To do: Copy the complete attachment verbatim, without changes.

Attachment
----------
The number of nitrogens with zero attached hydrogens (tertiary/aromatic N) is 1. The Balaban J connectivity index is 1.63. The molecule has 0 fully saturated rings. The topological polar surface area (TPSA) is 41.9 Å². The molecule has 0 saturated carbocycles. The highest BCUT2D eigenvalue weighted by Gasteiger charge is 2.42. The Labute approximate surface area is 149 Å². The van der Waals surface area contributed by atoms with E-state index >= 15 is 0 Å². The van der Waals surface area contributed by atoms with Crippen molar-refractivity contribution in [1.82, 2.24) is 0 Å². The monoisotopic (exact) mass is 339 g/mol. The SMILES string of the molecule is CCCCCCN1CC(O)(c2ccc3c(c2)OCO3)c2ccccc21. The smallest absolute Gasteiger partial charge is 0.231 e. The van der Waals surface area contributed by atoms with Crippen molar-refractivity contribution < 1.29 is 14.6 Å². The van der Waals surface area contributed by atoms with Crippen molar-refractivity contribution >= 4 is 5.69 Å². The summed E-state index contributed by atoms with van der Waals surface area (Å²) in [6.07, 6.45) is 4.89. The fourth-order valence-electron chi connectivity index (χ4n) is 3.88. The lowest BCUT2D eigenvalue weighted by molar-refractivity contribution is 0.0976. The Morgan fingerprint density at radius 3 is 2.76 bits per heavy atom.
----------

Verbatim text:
The number of nitrogens with zero attached hydrogens (tertiary/aromatic N) is 1. The Balaban J connectivity index is 1.63. The molecule has 0 fully saturated rings. The topological polar surface area (TPSA) is 41.9 Å². The molecule has 0 saturated carbocycles. The highest BCUT2D eigenvalue weighted by Gasteiger charge is 2.42. The Labute approximate surface area is 149 Å². The van der Waals surface area contributed by atoms with E-state index >= 15 is 0 Å². The van der Waals surface area contributed by atoms with Crippen molar-refractivity contribution in [1.82, 2.24) is 0 Å². The monoisotopic (exact) mass is 339 g/mol. The SMILES string of the molecule is CCCCCCN1CC(O)(c2ccc3c(c2)OCO3)c2ccccc21. The smallest absolute Gasteiger partial charge is 0.231 e. The van der Waals surface area contributed by atoms with Crippen molar-refractivity contribution < 1.29 is 14.6 Å². The van der Waals surface area contributed by atoms with Crippen molar-refractivity contribution >= 4 is 5.69 Å². The summed E-state index contributed by atoms with van der Waals surface area (Å²) in [6.07, 6.45) is 4.89. The fourth-order valence-electron chi connectivity index (χ4n) is 3.88. The lowest BCUT2D eigenvalue weighted by molar-refractivity contribution is 0.0976. The Morgan fingerprint density at radius 3 is 2.76 bits per heavy atom.